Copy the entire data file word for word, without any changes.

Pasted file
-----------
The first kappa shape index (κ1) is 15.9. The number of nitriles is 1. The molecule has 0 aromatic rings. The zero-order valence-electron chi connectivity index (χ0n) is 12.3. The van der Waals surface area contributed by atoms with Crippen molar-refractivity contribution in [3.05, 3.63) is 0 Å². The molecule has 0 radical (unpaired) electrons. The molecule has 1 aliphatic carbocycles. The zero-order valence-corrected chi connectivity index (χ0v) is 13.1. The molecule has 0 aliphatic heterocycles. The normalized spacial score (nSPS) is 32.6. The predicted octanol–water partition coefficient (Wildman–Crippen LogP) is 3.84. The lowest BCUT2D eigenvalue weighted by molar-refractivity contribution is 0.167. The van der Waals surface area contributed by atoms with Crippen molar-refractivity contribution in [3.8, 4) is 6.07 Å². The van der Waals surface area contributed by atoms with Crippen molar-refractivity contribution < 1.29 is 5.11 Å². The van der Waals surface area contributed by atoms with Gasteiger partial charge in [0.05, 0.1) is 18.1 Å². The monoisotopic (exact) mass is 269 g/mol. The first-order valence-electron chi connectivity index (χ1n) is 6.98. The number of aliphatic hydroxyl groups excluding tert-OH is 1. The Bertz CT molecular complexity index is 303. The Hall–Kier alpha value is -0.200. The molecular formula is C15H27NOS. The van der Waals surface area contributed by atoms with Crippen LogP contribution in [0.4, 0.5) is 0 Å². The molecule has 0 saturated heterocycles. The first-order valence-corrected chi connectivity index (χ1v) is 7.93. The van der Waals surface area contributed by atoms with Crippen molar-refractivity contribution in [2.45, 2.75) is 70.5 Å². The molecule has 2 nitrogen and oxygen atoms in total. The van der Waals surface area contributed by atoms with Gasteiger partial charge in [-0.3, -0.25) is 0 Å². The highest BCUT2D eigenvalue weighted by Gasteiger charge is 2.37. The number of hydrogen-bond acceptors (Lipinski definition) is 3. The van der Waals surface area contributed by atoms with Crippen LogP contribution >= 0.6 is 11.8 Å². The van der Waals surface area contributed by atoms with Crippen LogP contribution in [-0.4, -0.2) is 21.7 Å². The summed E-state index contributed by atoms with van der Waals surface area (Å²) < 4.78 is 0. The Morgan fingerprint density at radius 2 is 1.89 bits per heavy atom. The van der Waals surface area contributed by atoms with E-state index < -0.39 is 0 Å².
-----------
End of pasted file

The first kappa shape index (κ1) is 15.9. The number of nitriles is 1. The molecule has 0 aromatic rings. The zero-order valence-electron chi connectivity index (χ0n) is 12.3. The van der Waals surface area contributed by atoms with Crippen molar-refractivity contribution in [3.05, 3.63) is 0 Å². The molecule has 0 radical (unpaired) electrons. The molecule has 1 aliphatic carbocycles. The zero-order valence-corrected chi connectivity index (χ0v) is 13.1. The molecule has 0 aliphatic heterocycles. The normalized spacial score (nSPS) is 32.6. The predicted octanol–water partition coefficient (Wildman–Crippen LogP) is 3.84. The lowest BCUT2D eigenvalue weighted by molar-refractivity contribution is 0.167. The van der Waals surface area contributed by atoms with Crippen molar-refractivity contribution in [3.8, 4) is 6.07 Å². The van der Waals surface area contributed by atoms with Crippen molar-refractivity contribution < 1.29 is 5.11 Å². The van der Waals surface area contributed by atoms with Gasteiger partial charge in [0.05, 0.1) is 18.1 Å². The monoisotopic (exact) mass is 269 g/mol. The first-order valence-electron chi connectivity index (χ1n) is 6.98. The number of aliphatic hydroxyl groups excluding tert-OH is 1. The Bertz CT molecular complexity index is 303. The Hall–Kier alpha value is -0.200. The molecular formula is C15H27NOS. The van der Waals surface area contributed by atoms with Crippen LogP contribution in [0.4, 0.5) is 0 Å². The molecule has 0 saturated heterocycles. The first-order valence-corrected chi connectivity index (χ1v) is 7.93. The van der Waals surface area contributed by atoms with Crippen molar-refractivity contribution in [2.45, 2.75) is 70.5 Å². The molecule has 2 nitrogen and oxygen atoms in total. The van der Waals surface area contributed by atoms with Gasteiger partial charge in [-0.3, -0.25) is 0 Å². The highest BCUT2D eigenvalue weighted by Gasteiger charge is 2.37. The number of hydrogen-bond acceptors (Lipinski definition) is 3. The van der Waals surface area contributed by atoms with Crippen LogP contribution >= 0.6 is 11.8 Å². The van der Waals surface area contributed by atoms with Crippen LogP contribution in [-0.4, -0.2) is 21.7 Å². The summed E-state index contributed by atoms with van der Waals surface area (Å²) < 4.78 is 0. The Morgan fingerprint density at radius 2 is 1.89 bits per heavy atom. The van der Waals surface area contributed by atoms with E-state index < -0.39 is 0 Å².